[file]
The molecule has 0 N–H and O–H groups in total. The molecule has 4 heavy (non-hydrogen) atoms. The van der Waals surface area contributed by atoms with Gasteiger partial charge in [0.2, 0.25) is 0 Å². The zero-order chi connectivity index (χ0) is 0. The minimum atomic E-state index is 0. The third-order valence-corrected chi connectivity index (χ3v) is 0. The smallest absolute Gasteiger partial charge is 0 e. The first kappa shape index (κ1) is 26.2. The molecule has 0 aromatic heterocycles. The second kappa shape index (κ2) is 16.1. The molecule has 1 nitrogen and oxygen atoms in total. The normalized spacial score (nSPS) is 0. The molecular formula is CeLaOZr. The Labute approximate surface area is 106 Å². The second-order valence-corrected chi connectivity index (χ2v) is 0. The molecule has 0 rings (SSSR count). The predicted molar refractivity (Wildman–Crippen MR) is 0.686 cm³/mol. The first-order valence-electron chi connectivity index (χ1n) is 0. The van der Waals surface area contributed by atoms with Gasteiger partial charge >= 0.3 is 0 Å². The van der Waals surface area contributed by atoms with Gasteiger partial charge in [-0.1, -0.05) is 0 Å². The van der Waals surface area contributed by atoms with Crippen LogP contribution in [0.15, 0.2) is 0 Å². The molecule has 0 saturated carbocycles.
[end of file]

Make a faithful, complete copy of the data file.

The molecule has 0 N–H and O–H groups in total. The molecule has 4 heavy (non-hydrogen) atoms. The van der Waals surface area contributed by atoms with Gasteiger partial charge in [0.2, 0.25) is 0 Å². The zero-order chi connectivity index (χ0) is 0. The minimum atomic E-state index is 0. The third-order valence-corrected chi connectivity index (χ3v) is 0. The smallest absolute Gasteiger partial charge is 0 e. The first kappa shape index (κ1) is 26.2. The molecule has 0 aromatic heterocycles. The second kappa shape index (κ2) is 16.1. The molecule has 1 nitrogen and oxygen atoms in total. The normalized spacial score (nSPS) is 0. The molecular formula is CeLaOZr. The Labute approximate surface area is 106 Å². The second-order valence-corrected chi connectivity index (χ2v) is 0. The molecule has 0 rings (SSSR count). The predicted molar refractivity (Wildman–Crippen MR) is 0.686 cm³/mol. The first-order valence-electron chi connectivity index (χ1n) is 0. The van der Waals surface area contributed by atoms with Gasteiger partial charge >= 0.3 is 0 Å². The van der Waals surface area contributed by atoms with Gasteiger partial charge in [-0.1, -0.05) is 0 Å². The van der Waals surface area contributed by atoms with Crippen LogP contribution in [0.15, 0.2) is 0 Å². The molecule has 0 saturated carbocycles.